A Night Out With The Renfields

Saturday night, we got to catch one of our favorite bands, thanks to Kasket Entertainment. The Renfields brought their Transylvania pogo punk stylings and re-animated lineup to the Blue Parrot in Charleston for Kasket's Halloween show & costume party.

The last time Vincent and crew came to town was last December, and since then the lineup has basically changed in its entirety; there are new versions of The Fiend, Jaymee Lee, Set Ramses (we can't tell) and Dr. Von Renfield IV looked like Dangerkat's drummer. We spent some time talking to our werewolf friend and crowd control specialist in the band, Lucio, who danced around the crowd and humped the amps while the band was onstage.

The one thing that hasn't changed is the frontman; The Abominable Vincent Renfield is still leading Team Transylvania. After saddling up at the bar with a pitcher and watching some of the OSU-PSU game, and talking with our good friend Mark (who was there to help film), we talked for a while with Vincent, one of the nicest, coolest dudes we've came across.

We talked about the new lineup and equipment (the band, this time, ran samples through the PA; very cool), with Vincent explaining that instead of making a new CD, they spent the money on equipment instead to make the shows rock more. Mission accomplished.

The Renfields @ the Parrot 10.25
“The Incredible Melting Man”

With Kasket booking local hip-hop rabblerousers Meuwl and B-Rude, and White Mic from Holla Boy, we were treated to some hip-hop before the pogo punk. There were several cool people we knew from DuPont H.S., including Scotty Reeves and Puff, and we ran into Jeff Doss and Mr. Ledbetter too. 'Twas like a mini-high school reunion, but with only cool people.

It was during this time that we sat around talking with Vincent near The Renfields merch booth. We explained to Vincent that The Concept, specifically Dave, whom we'd talked to the day before, very much wanted to catch the band again, but they were up in Pittsburgh for a show with The Composure. Since The Renfields played last, it gave us more time to consume our favorite legal beverages and explain ourselves to people who just aren't satisfied with our coverage of the local scene in other outlets. Sorry.

After all this time it was time, finally, for The Renfields to play. Running through favorites like "Phantom Hearse," "A Creature Walks Among Us," "Slumber Party Massacre," "Black Christmas," and, of course, since it was a Halloween show, "Halloween Night" -- in case anyone did not know how to spell Haddonfield, now ya know! Awesome!

But it seems like no matter how many Renfields CDs we get, or how many uber-catchy, mono-recorded songs they put out, no song is more killer than the punk rock epic, "Prom Night." It was all we could do to keep still whilst filming; trying not to jump up and down or run into The Big Bad's bassist, The Colonel (who was down in front rocking out with us), was tough, as our amateur footage will clearly document.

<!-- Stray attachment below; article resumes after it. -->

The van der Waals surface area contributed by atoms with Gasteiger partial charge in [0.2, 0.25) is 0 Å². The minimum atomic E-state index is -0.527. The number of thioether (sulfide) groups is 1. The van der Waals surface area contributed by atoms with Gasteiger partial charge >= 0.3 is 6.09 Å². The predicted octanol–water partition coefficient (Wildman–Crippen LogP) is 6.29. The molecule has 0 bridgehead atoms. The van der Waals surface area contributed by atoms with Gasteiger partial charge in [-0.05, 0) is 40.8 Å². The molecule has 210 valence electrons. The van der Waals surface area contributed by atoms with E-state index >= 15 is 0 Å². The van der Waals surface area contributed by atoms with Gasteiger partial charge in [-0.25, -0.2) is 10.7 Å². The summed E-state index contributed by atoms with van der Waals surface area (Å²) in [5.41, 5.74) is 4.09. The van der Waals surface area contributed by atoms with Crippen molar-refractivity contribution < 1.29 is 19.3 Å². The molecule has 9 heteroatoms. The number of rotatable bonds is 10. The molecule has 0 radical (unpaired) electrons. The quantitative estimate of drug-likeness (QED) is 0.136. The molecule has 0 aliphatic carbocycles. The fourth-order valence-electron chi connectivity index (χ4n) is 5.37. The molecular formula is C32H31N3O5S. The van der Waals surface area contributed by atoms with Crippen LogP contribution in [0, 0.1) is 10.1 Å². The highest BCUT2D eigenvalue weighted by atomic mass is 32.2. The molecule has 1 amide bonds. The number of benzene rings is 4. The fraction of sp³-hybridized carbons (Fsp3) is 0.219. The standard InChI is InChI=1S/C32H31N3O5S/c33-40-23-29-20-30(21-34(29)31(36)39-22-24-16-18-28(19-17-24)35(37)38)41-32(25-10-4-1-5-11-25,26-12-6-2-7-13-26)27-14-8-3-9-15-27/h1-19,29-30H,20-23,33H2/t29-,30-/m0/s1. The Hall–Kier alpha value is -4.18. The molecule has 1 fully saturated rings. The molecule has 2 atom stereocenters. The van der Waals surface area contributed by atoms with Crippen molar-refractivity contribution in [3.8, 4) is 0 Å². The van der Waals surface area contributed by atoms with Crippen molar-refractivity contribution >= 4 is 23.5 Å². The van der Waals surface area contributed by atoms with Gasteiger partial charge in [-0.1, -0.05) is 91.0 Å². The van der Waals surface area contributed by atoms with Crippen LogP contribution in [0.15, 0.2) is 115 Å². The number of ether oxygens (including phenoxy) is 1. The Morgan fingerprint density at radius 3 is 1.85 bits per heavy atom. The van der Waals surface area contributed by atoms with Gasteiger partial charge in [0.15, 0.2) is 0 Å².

The Renfields “Prom Night”

But the coolest thing was getting to see one of our favorite bands. Even though we don't really like scary movies, we love The Renfields. Even though they didn't win the costume contest, they are number one with us. We hope they come back soon.

“Renfields Mania”


CD REVIEW: "Covering The Distance"

CD: Covering The Distance
ARTIST: Jeff Ellis

The world has turned and left 27-year old Jeff Ellis where he wants to be: back at home in West Virginia.

On his new 12-song CD, "Covering The Distance," Ellis picks up where his last effort left off. But where "A Front Seat For The End Of The World" was focused on his time in Kuwait as part of the Iraq war and had a bit of a harder edge, "Distance" has big acoustic-based rock songs on it with a little bit of country, bluegrass and folk thrown in, and is about Ellis picking up the pieces of his life and celebrating his roots.

As Ellis opens up on songs like the alt-country "When You Come Back Around," the hard rockin' chart topper "I'm Not Leaving This Time" (with cool lo-fi drum samples) and the title track; big band rock numbers with the richly textured feel provided by Phil James on piano and organ, and Bud Carroll's soaring solos, Ellis looks to get back lost love.

Which is good, because we felt really bad for him when we heard him sing "Time Slips Away" on "Front Seat."

Ellis kicks out the bluegrass on the frollicking "West Virginia Hills" and "The Men In Sago Mine," -- seemingly the best and worst about our state, from whitewater and Rhododendrons to coal mine disasters, wrapped up at once.